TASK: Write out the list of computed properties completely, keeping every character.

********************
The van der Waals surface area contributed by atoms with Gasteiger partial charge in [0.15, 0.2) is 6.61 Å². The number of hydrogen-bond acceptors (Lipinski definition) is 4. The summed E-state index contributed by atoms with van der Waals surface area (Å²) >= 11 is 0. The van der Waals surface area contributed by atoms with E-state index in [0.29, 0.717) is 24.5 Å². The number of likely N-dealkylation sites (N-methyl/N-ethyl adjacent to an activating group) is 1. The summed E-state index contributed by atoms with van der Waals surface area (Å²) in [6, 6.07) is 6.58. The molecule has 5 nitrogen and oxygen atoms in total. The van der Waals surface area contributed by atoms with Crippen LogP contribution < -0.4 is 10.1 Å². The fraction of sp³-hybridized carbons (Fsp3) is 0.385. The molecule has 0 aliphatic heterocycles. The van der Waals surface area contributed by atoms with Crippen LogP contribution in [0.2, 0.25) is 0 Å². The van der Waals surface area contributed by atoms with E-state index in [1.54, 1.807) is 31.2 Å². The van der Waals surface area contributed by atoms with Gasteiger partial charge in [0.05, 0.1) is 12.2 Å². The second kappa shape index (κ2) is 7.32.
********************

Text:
The van der Waals surface area contributed by atoms with Gasteiger partial charge in [0.15, 0.2) is 6.61 Å². The number of hydrogen-bond acceptors (Lipinski definition) is 4. The summed E-state index contributed by atoms with van der Waals surface area (Å²) >= 11 is 0. The van der Waals surface area contributed by atoms with E-state index in [0.29, 0.717) is 24.5 Å². The number of likely N-dealkylation sites (N-methyl/N-ethyl adjacent to an activating group) is 1. The summed E-state index contributed by atoms with van der Waals surface area (Å²) in [6, 6.07) is 6.58. The molecule has 5 nitrogen and oxygen atoms in total. The van der Waals surface area contributed by atoms with Crippen LogP contribution < -0.4 is 10.1 Å². The fraction of sp³-hybridized carbons (Fsp3) is 0.385. The molecule has 0 aliphatic heterocycles. The van der Waals surface area contributed by atoms with Crippen LogP contribution in [0.2, 0.25) is 0 Å². The van der Waals surface area contributed by atoms with E-state index in [1.54, 1.807) is 31.2 Å². The van der Waals surface area contributed by atoms with Gasteiger partial charge in [0.05, 0.1) is 12.2 Å². The second kappa shape index (κ2) is 7.32.